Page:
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    ABSTRACT: Background Research suggests that rehabilitation is beneficial for persons with Huntington’s disease (HD), but there is limited knowledge about participants’ experiences with residential rehabilitation programs. We therefore did a study to explore patients’, family caregivers’, and health professionals’ experiences with a group-based, residential rehabilitation program for individuals with early to mid-stage HD, focusing on three research questions: How did participants experience the structure and content of the program? What outcomes did patients experience? What challenges and success factors did health professionals report? Methods Qualitative, explorative study, collecting data through in-depth interviews with nine family caregivers and 11 patients with early- and mid-stage HD, and focus group interviews with 15 health professionals. Data were analysed using systematic text condensation. Results Some participants reported difficulties with defining individual rehabilitation goals, but written individualised plans and schedules were appreciated by all participants. Participants highlighted being member of an "HD-group" as a valuable experience, though tensions and conflicts could occur in groups. Participants typically reported improved gait and balance, increased self-confidence, and social benefits as outcomes. The intensive schedule was acceptable for most participants, but adjustments had been made to allow participants more time to eat, shower and dress between sessions. Success factors reported by health professionals were assigning every patient with a contact person, using clinical tests results to motivate patients, and supervising health professionals in patients’ local municipalities. Conclusions Group-based residental rehabilitation was feasible for individuals with early- and mid-stage HD, and participants emphasised mental and social outcomes in addition to physical outcomes. The needs of persons with HD should be considerd when designing programs, to secure structure, continuity in personnel, and sufficient time between sessions.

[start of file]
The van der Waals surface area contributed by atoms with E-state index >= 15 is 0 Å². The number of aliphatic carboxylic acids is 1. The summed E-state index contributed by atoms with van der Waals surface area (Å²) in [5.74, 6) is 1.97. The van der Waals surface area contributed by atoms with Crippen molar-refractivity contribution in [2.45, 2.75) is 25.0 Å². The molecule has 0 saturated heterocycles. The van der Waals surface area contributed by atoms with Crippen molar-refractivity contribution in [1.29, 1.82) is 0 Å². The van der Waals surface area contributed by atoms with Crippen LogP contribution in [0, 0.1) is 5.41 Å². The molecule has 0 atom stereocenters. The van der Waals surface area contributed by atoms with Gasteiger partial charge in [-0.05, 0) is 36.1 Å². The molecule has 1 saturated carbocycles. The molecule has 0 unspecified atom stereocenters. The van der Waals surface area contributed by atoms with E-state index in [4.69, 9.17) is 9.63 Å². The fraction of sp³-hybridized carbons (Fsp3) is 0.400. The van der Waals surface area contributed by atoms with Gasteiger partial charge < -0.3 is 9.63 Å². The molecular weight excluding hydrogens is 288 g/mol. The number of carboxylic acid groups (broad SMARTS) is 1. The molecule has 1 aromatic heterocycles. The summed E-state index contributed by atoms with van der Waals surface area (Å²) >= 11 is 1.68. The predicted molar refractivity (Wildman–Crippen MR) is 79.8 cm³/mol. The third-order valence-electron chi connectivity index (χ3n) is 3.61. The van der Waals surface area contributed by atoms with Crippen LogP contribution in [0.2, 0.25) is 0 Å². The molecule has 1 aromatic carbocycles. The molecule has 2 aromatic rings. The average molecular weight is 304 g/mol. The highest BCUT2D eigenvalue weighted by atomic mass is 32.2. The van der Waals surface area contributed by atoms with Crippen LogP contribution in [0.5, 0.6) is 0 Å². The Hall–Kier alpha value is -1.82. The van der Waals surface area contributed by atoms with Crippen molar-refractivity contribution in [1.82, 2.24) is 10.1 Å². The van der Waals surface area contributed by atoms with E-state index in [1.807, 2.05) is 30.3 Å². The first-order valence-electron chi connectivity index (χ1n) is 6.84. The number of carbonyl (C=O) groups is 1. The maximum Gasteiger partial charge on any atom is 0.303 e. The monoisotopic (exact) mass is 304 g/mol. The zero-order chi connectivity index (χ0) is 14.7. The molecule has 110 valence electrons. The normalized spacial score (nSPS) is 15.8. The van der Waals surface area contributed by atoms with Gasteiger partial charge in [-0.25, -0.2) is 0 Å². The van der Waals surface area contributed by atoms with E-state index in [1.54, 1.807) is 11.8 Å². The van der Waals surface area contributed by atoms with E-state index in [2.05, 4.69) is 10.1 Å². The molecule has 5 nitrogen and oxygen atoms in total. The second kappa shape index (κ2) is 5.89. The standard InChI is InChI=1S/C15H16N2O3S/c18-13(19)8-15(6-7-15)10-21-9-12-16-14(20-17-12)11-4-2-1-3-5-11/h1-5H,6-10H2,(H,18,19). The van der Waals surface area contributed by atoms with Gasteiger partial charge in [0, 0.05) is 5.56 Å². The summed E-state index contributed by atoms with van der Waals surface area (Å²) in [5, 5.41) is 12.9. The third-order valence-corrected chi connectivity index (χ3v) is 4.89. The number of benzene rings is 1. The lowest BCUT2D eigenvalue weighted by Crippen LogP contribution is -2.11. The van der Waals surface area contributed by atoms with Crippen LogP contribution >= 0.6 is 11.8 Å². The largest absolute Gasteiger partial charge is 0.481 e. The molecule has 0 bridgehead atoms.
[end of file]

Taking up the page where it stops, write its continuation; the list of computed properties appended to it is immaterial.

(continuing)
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    Pervasive Computing Technologies for Healthcare (PervasiveHealth), 2011 5th International Conference on; 06/2011
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    ABSTRACT: Goal-setting is considered an essential part of rehabilitation practice and integral to person-centredness. However, people with aphasia are not always satisfied with goal-setting, and speech-language pathologists are concerned about the appropriateness of therapy. Furthermore, family members are often excluded from goal-setting, despite the impact aphasia has on them. The actual goals set by clinicians for clients with aphasia and their family members have not yet been investigated. This study aimed to examine the goals that clinicians set for their clients with aphasia and their family members. Data from in-depth interviews with 34 speech-language pathologists describing 84 goal-setting experiences with people with aphasia were coded into superordinate goals for both groups. Clinicians expressed a wide range of goals for people with aphasia and their family members, relating to communication, coping and participation factors, and education. In addition, evaluation was considered a goal for the clients. There were clients for whom no goals were set, particularly for family members, due to a lack of/limited contact. The goals described broadly addressed all aspects of the International Classification of Functioning, Disability and Health (ICF) and reflected the use of both functional and impairment-based therapeutic approaches; they also emphasize the importance of providing goal-setting options for the family members of these clients.
    International Journal of Speech-Language Pathology 08/2011; 13(4):317-28. DOI:10.3109/17549507.2011.584632 · 1.24 Impact Factor